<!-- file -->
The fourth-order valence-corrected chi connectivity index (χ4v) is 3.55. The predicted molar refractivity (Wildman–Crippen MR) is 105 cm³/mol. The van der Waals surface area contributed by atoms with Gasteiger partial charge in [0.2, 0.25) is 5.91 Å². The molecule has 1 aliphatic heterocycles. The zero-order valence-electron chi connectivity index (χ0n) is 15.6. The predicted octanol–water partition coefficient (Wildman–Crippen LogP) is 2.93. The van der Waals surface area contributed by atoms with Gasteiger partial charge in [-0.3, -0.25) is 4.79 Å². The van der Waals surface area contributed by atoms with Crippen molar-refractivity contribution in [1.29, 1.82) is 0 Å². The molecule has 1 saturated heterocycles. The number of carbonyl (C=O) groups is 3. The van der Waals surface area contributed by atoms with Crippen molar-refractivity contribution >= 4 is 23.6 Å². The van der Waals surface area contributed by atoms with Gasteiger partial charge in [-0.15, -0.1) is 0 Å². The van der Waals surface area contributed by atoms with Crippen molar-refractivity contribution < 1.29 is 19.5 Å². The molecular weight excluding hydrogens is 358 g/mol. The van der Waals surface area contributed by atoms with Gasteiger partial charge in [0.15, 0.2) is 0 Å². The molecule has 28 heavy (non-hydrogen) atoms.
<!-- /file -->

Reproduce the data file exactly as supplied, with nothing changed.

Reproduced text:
The fourth-order valence-corrected chi connectivity index (χ4v) is 3.55. The predicted molar refractivity (Wildman–Crippen MR) is 105 cm³/mol. The van der Waals surface area contributed by atoms with Gasteiger partial charge in [0.2, 0.25) is 5.91 Å². The molecule has 1 aliphatic heterocycles. The zero-order valence-electron chi connectivity index (χ0n) is 15.6. The predicted octanol–water partition coefficient (Wildman–Crippen LogP) is 2.93. The van der Waals surface area contributed by atoms with Gasteiger partial charge in [-0.3, -0.25) is 4.79 Å². The van der Waals surface area contributed by atoms with Crippen molar-refractivity contribution in [1.29, 1.82) is 0 Å². The molecule has 1 saturated heterocycles. The number of carbonyl (C=O) groups is 3. The van der Waals surface area contributed by atoms with Crippen molar-refractivity contribution >= 4 is 23.6 Å². The van der Waals surface area contributed by atoms with Gasteiger partial charge in [-0.15, -0.1) is 0 Å². The van der Waals surface area contributed by atoms with Crippen molar-refractivity contribution < 1.29 is 19.5 Å². The molecular weight excluding hydrogens is 358 g/mol. The van der Waals surface area contributed by atoms with Gasteiger partial charge in [0.15, 0.2) is 0 Å². The molecule has 28 heavy (non-hydrogen) atoms.